a second portal, and a movable door means, forming at least one compartment, for
normally blocking passage between the first and second portals, the method comprising
the steps of: identifying an authorized user; moving the movable door means to
move a compartment containing the authorized user from the first portal to the
second portal in response to identification of an authorized user; keeping track
of the amount of movement of the door means; emitting bursts of energy waves from
sensing means into the housing between the first and second portals, and detecting
echoes of the energy waves with the sensing means due to any objects or users in
the housing; and determining that there is a second user in the compartment containing
the authorized user in response to echoes detected by the sensing means and the
amount of movement of the door means, characterized in that the determining step
comprises determining successive heights of an object or user in the compartment
and using the detected heights to determine when the compartment contains an unauthorized
A system and method of controlling a security door and embodying
the invention, will now be described, by way of example, with reference to the
accompanying diagrammatic drawings, in which:
Brief Description of the Drawings
Detailed Description of the Preferred Embodiment
- FIG. 1 is a perspective view of a security door incorporating sensors and a
control scheme according to the present invention;
- FIG. 2 is a view of the underside of the top of the security door of FIG. 1
to illustrate placement of the sensors;
- FIG. 3 is a schematic showing major components of the security door control
- FIGS. 4A and 4B are waveform diagrams of the energy waves emitted by, and reflected
toward, the sensor;
- FIG. 4C is a waveform diagram of energy waves emitted by the sensor;
- FIG. 5 is a schematic of the memory used in the control system according to
- FIG. 5A is a further schematic of the memory of FIG. 5; and
- FIG. 6 is a flowchart showing the inventive control scheme.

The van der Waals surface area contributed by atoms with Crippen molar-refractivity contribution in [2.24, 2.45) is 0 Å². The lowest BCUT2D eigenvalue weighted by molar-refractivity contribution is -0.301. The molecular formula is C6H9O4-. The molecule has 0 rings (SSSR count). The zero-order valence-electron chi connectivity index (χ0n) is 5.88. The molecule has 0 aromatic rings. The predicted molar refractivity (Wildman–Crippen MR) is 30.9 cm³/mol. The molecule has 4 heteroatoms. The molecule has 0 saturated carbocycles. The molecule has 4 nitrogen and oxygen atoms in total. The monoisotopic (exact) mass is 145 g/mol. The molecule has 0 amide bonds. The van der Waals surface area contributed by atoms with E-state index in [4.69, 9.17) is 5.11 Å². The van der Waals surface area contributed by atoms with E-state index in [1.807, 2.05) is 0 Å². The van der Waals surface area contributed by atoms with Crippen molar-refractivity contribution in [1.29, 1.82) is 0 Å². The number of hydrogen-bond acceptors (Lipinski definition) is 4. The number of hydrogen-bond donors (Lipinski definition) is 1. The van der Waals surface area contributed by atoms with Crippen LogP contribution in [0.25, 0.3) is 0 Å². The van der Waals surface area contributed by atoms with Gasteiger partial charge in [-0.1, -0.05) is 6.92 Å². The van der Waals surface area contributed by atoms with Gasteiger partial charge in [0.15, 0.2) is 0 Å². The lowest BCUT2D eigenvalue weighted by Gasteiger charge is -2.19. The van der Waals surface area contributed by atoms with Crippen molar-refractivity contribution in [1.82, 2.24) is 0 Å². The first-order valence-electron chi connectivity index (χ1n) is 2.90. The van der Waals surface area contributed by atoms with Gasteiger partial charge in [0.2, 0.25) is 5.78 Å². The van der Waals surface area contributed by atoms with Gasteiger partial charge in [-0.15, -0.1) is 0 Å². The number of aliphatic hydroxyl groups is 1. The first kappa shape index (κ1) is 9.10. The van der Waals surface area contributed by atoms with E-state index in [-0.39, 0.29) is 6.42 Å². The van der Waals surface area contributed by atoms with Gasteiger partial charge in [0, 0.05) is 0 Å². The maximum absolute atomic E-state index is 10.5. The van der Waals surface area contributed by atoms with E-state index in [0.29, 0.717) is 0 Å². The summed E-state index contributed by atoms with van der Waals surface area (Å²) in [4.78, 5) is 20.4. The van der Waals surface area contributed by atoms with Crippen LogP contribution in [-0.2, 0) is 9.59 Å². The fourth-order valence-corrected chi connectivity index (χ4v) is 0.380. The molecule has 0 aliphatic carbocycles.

The control and sensor system for a security door according to the
invention operate together to detect the presence of unauthorized persons (or objects)
attempting to gain passage through the door by "piggybacking", as well as "tailgating."
When piggybacking or tailgating is detected, the control system will prevent the
unauthorized person or people from passing through by stopping the door. In a
preferred embodiment, the door will then be reversed to forcibly move the unauthorized
user(s) to the entrance or exit at which he (they) entered the door.
FIG. 1 shows a security door 20 with sensors and a control system
according to the present invention. Preferably, door 20 is a revolving door. The
door is incorporated into a wall 22 which separates a security area 24 from a
general access, or lesser, security area 26. The wall 22 with door 20 functions
as a security barrier between areas 24 and 26.
The door has a cylindrical housing 28 which includes upstanding,
semi-cylindrical panels 30. The panels 30, as shown in FIGS. 1 and 2, extend between
a circular bottom 32 and a top 42. The panels preferably span approximately 90°
of arc. Each panel 30 is fashioned from a pair of semi-cylindrical segments (such
as glass) connected between, and supported by, edge posts 36, a center post 38,
and a bottom skirt 40 secured to the bottom 32. The posts 38 are connected to
the wall 22 to incorporate the panels 30 into the wall structure. The semi-cylindrical
segments may be fashioned from various materials, including standard or safety
glass, bullet-proof glass, acrylic, or solid bars, as desired.
The top 42 is typically incorporated into the ceiling (not shown)
of the facility. The panels 30, top 42, and bottom 32 cooperate to define cylindrical
housing 28, having two arcuate portals, an entrance 44 in general access area
26, and an exit 46 in security area 24.
To prevent unauthorized persons from passing between the entrance